Based on the book by Wang Du-Lu, Crouching Tiger, Hidden Dragon is the epic tale of two couples as they come to grips with the realities of living in the martial world. On the older side of the spectrum, we have Li Mu-Bai (Chow Yun-Fat) and Yu Shu-Lien (Michelle Yeoh), two adept martial artists whose plans for retirement are interrupted by the theft of Li's prize possession: the Green Destiny sword. The other couple in this foursome includes Jen Yu (Zhang Ziyi), a beautiful, well-to-do noble who is more than she seems, and Lo (Chang Chan) the swarthy bandit with a heart of gold known to the masses as Dark Cloud. While Mu-Bai and Shu-Lien have grown weary of the trappings of the Jiang Hu underworld, Jen thirsts for it, aligning herself with Jade Fox (Cheng Pei-Pei), a vicious kung fu mistress and killer of Mu-Bai's Wudan master. The movie centers on the question of whether the talented Jen will remain a pawn of the evil Jade Fox or become a faithful disciple of the stoic Li Mu-Bai. In the end, the impetuous Jen follows her own will…with tragic results.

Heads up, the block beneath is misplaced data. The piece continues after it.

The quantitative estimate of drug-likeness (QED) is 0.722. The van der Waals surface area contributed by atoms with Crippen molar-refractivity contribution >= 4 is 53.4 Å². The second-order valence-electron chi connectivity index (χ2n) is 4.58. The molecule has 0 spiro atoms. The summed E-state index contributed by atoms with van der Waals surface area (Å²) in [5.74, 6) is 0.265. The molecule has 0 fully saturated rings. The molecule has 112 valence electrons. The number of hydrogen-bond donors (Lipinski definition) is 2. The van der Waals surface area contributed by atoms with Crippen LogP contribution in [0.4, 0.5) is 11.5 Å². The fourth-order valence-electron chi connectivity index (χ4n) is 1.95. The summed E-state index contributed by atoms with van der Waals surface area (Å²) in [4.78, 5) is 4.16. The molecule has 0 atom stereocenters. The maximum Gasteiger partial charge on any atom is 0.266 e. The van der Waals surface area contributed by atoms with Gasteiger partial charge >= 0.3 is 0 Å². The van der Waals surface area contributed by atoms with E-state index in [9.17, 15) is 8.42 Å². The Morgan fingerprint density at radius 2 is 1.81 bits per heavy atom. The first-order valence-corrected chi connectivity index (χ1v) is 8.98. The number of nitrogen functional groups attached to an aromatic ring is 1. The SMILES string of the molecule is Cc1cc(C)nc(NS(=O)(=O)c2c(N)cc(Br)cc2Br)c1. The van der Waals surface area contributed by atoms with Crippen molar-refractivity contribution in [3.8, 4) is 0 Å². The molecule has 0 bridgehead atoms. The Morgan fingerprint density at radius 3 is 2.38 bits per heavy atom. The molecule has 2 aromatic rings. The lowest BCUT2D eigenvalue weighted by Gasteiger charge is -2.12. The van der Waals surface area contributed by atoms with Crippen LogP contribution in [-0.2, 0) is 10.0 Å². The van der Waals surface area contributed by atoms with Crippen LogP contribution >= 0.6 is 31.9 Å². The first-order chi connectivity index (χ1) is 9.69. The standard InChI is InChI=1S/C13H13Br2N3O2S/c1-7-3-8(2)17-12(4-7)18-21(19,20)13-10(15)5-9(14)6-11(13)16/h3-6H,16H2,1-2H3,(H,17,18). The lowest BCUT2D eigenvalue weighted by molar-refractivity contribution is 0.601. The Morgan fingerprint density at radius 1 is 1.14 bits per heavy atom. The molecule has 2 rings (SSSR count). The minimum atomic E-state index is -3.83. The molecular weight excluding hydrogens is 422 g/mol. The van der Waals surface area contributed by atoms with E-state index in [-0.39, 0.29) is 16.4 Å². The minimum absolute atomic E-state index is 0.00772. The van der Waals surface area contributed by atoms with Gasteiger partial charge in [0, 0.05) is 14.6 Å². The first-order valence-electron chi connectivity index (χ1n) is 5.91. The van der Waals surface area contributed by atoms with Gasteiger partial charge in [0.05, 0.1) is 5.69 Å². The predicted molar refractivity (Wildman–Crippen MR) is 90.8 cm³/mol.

With all the hype surrounding Crouching Tiger, it's no wonder that there has been a bit of a backlash. Some say that it's too slow, there's too much flying, it's got a downbeat ending, etc. True, some might consider the first act a bit plodding, but its lethargy has a purpose. The slow opening is an excellent setup for the liberating, martial arts explosion that occurs when Shu-Lien and Jen do battle in a highflying night fight that was so exhilarating that audience members at Cannes erupted into cheers at the sequence's conclusion.

As for the "flying" debate, I found the wirework to be so exquisitely filmed that it made most Hong Kong wuxia flicks look amateurish by comparison. Sure, with all that flying, there's no reason for these folks to ride around on horses, but try not to think too much about it. And, as far as the ending is concerned, the conclusion is consistent with the thematic motifs of the film. Through the relationship between Li Mu-Bai and Shu-Lien, the film points out the folly of clinging to the customs of the past. Mu-Bai and Shu-Lien say that they don't act on their impulses as a tribute to the memory of a departed friend, but the truth is that the two are just too scared to make good on their feelings. As one character remarks, "When it comes to emotions, even great heroes can be idiots." Crouching Tiger, Hidden Dragon concludes with a beautiful shot of Zhang Ziyi plunging into the great unknown in a gesture that is both an atonement for her sins and, quite possibly, a resurrection. Beautiful and compelling to the very last, Crouching Tiger, Hidden Dragon is nothing less than a cinematic masterpiece. (Calvin McMillin 2002)